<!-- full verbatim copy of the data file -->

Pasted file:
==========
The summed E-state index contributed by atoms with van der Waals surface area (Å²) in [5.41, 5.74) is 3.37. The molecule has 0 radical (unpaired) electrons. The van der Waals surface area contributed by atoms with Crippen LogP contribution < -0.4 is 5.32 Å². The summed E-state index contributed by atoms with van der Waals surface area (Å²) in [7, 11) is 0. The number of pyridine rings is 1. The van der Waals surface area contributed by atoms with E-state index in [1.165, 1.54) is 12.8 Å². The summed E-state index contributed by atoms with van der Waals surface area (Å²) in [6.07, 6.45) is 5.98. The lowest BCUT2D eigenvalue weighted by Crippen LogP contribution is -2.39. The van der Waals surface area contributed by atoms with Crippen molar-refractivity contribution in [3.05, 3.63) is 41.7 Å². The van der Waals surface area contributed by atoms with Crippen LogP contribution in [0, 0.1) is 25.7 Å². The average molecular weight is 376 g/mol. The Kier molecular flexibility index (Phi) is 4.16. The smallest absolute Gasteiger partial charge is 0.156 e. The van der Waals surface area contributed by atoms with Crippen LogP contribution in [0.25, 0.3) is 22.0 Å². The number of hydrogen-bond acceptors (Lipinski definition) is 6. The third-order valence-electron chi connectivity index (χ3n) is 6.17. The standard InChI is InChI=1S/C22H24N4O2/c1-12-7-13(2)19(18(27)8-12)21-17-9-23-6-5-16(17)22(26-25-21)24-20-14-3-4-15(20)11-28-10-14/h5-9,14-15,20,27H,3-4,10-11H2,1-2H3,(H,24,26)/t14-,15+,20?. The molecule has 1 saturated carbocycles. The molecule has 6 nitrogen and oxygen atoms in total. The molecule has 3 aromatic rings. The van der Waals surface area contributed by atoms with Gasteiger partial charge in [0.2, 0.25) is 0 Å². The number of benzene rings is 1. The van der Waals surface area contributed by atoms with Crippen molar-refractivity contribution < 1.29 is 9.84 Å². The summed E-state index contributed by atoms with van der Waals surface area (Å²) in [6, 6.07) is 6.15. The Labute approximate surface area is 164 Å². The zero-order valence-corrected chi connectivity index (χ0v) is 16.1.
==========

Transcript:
The summed E-state index contributed by atoms with van der Waals surface area (Å²) in [5.41, 5.74) is 3.37. The molecule has 0 radical (unpaired) electrons. The van der Waals surface area contributed by atoms with Crippen LogP contribution < -0.4 is 5.32 Å². The summed E-state index contributed by atoms with van der Waals surface area (Å²) in [7, 11) is 0. The number of pyridine rings is 1. The van der Waals surface area contributed by atoms with E-state index in [1.165, 1.54) is 12.8 Å². The summed E-state index contributed by atoms with van der Waals surface area (Å²) in [6.07, 6.45) is 5.98. The lowest BCUT2D eigenvalue weighted by Crippen LogP contribution is -2.39. The van der Waals surface area contributed by atoms with Crippen molar-refractivity contribution in [3.05, 3.63) is 41.7 Å². The van der Waals surface area contributed by atoms with Crippen LogP contribution in [0, 0.1) is 25.7 Å². The average molecular weight is 376 g/mol. The Kier molecular flexibility index (Phi) is 4.16. The smallest absolute Gasteiger partial charge is 0.156 e. The van der Waals surface area contributed by atoms with Crippen LogP contribution in [0.25, 0.3) is 22.0 Å². The number of hydrogen-bond acceptors (Lipinski definition) is 6. The third-order valence-electron chi connectivity index (χ3n) is 6.17. The standard InChI is InChI=1S/C22H24N4O2/c1-12-7-13(2)19(18(27)8-12)21-17-9-23-6-5-16(17)22(26-25-21)24-20-14-3-4-15(20)11-28-10-14/h5-9,14-15,20,27H,3-4,10-11H2,1-2H3,(H,24,26)/t14-,15+,20?. The molecule has 1 saturated carbocycles. The molecule has 6 nitrogen and oxygen atoms in total. The molecule has 3 aromatic rings. The van der Waals surface area contributed by atoms with Gasteiger partial charge in [0.2, 0.25) is 0 Å². The number of benzene rings is 1. The van der Waals surface area contributed by atoms with Crippen molar-refractivity contribution < 1.29 is 9.84 Å². The summed E-state index contributed by atoms with van der Waals surface area (Å²) in [6, 6.07) is 6.15. The Labute approximate surface area is 164 Å². The zero-order valence-corrected chi connectivity index (χ0v) is 16.1.